Probing these issues with Digital Journal is expert and senior security researcher for DomainTools, Chad Anderson.
Beginning with the Twitch issue, Anderson notes that the scale of the problem is huge: “This data breach is huge and reveals not only user accounts and hashes passwords, but full source code and Amazon’s future direction for the company as the leak contains a Steam clone for monetizing digital game sales with tight integration into current high user base games.”
It is also surprising, notes Anderson, that behind Twitch is Amazon and it unexpected that such a bug player in the technology arena would make such a fundamental error. Here v states: “Many figured the acquisition of Twitch was to head in this direction at some point, but now we know just how long Amazon is in that race.”
He adds: “On top of all of that comes the leak of the financial information for big streamers. That unveils a lot we didn’t know before about streamer finances. All in all this leak is massive from a user privacy and intellectual property perspective.”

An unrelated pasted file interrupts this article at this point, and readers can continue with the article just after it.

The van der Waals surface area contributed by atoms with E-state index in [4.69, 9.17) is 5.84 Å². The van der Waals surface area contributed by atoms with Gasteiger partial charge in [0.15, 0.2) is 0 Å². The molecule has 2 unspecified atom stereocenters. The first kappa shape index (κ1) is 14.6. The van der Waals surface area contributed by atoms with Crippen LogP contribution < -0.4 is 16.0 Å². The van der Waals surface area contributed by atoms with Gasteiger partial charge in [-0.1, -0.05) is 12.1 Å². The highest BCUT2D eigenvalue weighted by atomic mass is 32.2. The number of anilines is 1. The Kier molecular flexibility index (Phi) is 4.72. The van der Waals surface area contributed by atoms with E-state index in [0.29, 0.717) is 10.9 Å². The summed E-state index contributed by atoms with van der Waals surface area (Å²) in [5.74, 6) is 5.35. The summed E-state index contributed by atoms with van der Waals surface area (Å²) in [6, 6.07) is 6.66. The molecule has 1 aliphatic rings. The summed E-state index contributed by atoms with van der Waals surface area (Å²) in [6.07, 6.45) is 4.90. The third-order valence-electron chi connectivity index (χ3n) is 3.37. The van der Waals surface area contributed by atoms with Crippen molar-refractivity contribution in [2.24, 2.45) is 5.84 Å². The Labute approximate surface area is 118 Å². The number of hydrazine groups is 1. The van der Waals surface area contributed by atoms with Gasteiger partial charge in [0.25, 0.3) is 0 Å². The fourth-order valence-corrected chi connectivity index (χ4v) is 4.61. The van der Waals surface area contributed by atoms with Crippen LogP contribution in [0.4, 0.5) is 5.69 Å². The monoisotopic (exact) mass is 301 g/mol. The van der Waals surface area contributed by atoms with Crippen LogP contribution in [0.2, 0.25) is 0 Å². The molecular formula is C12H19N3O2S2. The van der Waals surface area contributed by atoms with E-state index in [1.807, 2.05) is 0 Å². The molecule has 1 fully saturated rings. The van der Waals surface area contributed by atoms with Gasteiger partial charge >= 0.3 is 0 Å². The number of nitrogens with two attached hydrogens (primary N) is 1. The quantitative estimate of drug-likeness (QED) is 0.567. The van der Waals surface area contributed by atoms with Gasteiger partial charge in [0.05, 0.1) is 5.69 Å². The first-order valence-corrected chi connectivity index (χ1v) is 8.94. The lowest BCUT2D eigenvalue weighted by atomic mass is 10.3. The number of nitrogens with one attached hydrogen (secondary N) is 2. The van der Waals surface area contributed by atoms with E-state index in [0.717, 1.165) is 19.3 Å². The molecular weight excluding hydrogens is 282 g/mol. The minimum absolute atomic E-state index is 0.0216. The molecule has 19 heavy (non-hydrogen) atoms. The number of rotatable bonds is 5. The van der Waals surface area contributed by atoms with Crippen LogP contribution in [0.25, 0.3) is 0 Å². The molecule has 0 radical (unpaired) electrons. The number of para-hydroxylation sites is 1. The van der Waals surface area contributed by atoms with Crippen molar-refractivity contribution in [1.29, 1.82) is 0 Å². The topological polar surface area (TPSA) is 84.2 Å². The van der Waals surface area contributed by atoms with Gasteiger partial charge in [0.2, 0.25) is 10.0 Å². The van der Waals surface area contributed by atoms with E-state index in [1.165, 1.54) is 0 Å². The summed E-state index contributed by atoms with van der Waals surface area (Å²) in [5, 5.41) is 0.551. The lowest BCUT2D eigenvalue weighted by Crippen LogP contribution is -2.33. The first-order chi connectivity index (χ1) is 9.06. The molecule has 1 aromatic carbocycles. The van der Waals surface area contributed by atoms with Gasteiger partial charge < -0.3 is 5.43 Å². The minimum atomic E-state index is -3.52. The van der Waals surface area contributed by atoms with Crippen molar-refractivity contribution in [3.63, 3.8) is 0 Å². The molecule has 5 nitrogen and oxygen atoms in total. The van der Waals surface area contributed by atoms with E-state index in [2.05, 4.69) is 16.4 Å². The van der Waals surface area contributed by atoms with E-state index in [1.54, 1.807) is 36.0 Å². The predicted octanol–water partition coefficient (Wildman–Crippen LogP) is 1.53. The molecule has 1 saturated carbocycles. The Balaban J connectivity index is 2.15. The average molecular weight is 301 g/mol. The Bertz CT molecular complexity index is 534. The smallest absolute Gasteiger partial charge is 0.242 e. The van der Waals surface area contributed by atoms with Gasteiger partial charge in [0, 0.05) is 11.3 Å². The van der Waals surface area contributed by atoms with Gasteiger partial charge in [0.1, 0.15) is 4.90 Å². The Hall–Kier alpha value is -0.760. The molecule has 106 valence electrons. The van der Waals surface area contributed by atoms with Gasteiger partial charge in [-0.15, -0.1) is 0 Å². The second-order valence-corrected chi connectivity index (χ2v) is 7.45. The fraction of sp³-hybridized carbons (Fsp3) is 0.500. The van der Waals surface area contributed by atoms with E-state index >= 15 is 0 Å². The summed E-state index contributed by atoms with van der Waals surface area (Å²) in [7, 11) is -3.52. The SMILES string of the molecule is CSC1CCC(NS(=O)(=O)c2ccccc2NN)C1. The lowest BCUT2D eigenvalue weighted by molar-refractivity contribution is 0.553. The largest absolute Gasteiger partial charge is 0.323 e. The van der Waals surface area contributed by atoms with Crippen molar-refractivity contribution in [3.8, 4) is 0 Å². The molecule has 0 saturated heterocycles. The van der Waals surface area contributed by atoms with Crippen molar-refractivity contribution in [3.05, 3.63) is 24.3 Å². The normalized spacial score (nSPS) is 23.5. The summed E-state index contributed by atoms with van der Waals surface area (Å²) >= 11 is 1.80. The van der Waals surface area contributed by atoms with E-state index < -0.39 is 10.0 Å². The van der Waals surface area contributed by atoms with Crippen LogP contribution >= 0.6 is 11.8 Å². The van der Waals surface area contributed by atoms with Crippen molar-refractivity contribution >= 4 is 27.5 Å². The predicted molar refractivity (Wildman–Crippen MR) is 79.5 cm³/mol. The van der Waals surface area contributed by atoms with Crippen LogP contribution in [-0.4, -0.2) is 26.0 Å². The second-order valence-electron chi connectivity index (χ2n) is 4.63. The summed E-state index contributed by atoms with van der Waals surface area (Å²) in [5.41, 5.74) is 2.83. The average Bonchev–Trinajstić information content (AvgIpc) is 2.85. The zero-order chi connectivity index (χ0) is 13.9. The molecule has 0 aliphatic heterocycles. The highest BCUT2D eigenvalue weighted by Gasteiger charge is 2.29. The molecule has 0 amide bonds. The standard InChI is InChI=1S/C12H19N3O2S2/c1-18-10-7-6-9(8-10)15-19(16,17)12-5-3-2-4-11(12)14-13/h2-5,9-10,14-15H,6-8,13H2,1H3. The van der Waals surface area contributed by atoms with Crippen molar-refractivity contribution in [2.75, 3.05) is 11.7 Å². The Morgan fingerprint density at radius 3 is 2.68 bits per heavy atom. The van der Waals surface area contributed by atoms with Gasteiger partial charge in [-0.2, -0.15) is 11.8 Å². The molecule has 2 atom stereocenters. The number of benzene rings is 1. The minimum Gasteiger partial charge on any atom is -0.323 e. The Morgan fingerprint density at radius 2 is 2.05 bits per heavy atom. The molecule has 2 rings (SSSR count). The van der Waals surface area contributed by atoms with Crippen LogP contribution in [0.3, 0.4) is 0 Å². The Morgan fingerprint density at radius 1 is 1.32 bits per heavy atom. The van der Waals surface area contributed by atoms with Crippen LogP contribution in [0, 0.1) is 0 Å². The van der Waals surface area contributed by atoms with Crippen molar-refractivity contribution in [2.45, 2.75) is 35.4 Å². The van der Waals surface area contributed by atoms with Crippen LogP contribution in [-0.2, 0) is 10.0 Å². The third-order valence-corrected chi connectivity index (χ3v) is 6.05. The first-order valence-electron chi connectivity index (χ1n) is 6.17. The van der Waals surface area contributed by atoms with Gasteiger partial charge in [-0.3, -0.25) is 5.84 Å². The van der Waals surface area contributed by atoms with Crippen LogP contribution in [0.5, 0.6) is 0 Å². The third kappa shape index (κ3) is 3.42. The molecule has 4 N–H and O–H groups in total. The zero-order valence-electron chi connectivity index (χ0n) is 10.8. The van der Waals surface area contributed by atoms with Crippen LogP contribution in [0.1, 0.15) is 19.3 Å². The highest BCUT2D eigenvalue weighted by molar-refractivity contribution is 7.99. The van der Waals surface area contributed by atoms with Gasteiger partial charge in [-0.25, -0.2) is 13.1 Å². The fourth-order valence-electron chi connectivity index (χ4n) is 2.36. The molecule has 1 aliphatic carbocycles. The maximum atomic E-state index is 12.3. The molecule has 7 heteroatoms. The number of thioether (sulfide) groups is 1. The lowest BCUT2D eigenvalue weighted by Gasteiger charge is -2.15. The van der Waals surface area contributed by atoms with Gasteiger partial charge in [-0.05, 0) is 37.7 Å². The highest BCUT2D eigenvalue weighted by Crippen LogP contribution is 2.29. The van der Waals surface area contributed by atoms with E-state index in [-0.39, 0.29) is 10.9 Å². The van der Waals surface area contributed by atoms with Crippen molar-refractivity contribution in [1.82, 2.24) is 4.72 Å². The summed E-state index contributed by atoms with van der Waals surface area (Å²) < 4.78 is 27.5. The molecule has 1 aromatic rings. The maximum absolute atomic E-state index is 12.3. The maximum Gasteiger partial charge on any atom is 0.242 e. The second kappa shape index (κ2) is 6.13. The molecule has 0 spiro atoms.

Anderson next looks at the different tactics involved: “There’s a lot of shock and awe with these attacks. We know from experience that oftentimes these attackers will combine previous breaches together to make these reveals look larger.”
There are measures that business and consumers can take, as Anderson finds: “We also know that with good practices from the personal end — using a password manager and multi-factor authentication — you can minimize any impact these leaks have on spidering out into other services you subscribe to today.”
Furthermore, Anderson recommends; “On top of that, good practices at companies of salting and hashing stored passwords, something Epik did not do and was a huge security oversight, or encrypting user data at rest can go a long way in minimizing the additional impact to their users.”
In terms of the new reality, Anderson advises: “Whether for hactivism or financial gain, attacks aren’t going to stop so what companies should be doing is implementing policies and security that make it so expensive for attackers to accomplish their means that they can’t afford to complete their goals. At the end of the day, the only thing that will make this stop is making execution costly for the attackers.”